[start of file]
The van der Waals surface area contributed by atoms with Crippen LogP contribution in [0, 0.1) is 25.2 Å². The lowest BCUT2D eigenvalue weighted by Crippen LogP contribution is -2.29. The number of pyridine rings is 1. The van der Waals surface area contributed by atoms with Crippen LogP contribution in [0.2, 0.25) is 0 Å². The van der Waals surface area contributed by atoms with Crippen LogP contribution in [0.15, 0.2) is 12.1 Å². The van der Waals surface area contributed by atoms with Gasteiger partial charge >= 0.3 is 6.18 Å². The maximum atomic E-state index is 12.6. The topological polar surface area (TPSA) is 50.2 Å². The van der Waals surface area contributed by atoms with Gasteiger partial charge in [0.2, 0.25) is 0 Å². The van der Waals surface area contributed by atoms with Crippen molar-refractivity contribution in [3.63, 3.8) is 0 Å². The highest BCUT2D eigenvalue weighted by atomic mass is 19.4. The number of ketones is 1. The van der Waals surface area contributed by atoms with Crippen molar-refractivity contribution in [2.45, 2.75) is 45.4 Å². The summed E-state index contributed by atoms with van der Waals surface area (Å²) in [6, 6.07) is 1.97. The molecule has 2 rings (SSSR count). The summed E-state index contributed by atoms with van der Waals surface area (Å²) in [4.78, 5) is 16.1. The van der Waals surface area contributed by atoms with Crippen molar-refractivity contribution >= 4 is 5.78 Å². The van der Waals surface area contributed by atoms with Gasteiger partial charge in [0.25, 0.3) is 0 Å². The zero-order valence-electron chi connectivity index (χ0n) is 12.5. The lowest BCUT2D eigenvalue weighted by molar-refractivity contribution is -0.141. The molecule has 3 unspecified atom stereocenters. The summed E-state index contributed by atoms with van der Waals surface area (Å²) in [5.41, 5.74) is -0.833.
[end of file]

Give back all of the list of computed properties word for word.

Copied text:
The van der Waals surface area contributed by atoms with Crippen LogP contribution in [0, 0.1) is 25.2 Å². The lowest BCUT2D eigenvalue weighted by Crippen LogP contribution is -2.29. The number of pyridine rings is 1. The van der Waals surface area contributed by atoms with Crippen LogP contribution in [0.2, 0.25) is 0 Å². The van der Waals surface area contributed by atoms with Crippen LogP contribution in [0.15, 0.2) is 12.1 Å². The van der Waals surface area contributed by atoms with Gasteiger partial charge >= 0.3 is 6.18 Å². The maximum atomic E-state index is 12.6. The topological polar surface area (TPSA) is 50.2 Å². The van der Waals surface area contributed by atoms with Gasteiger partial charge in [0.2, 0.25) is 0 Å². The van der Waals surface area contributed by atoms with Crippen molar-refractivity contribution in [3.63, 3.8) is 0 Å². The highest BCUT2D eigenvalue weighted by atomic mass is 19.4. The number of ketones is 1. The van der Waals surface area contributed by atoms with Crippen molar-refractivity contribution in [2.45, 2.75) is 45.4 Å². The summed E-state index contributed by atoms with van der Waals surface area (Å²) in [6, 6.07) is 1.97. The molecule has 2 rings (SSSR count). The summed E-state index contributed by atoms with van der Waals surface area (Å²) in [4.78, 5) is 16.1. The van der Waals surface area contributed by atoms with Crippen molar-refractivity contribution >= 4 is 5.78 Å². The van der Waals surface area contributed by atoms with Gasteiger partial charge in [0.25, 0.3) is 0 Å². The zero-order valence-electron chi connectivity index (χ0n) is 12.5. The lowest BCUT2D eigenvalue weighted by molar-refractivity contribution is -0.141. The molecule has 3 unspecified atom stereocenters. The summed E-state index contributed by atoms with van der Waals surface area (Å²) in [5.41, 5.74) is -0.833.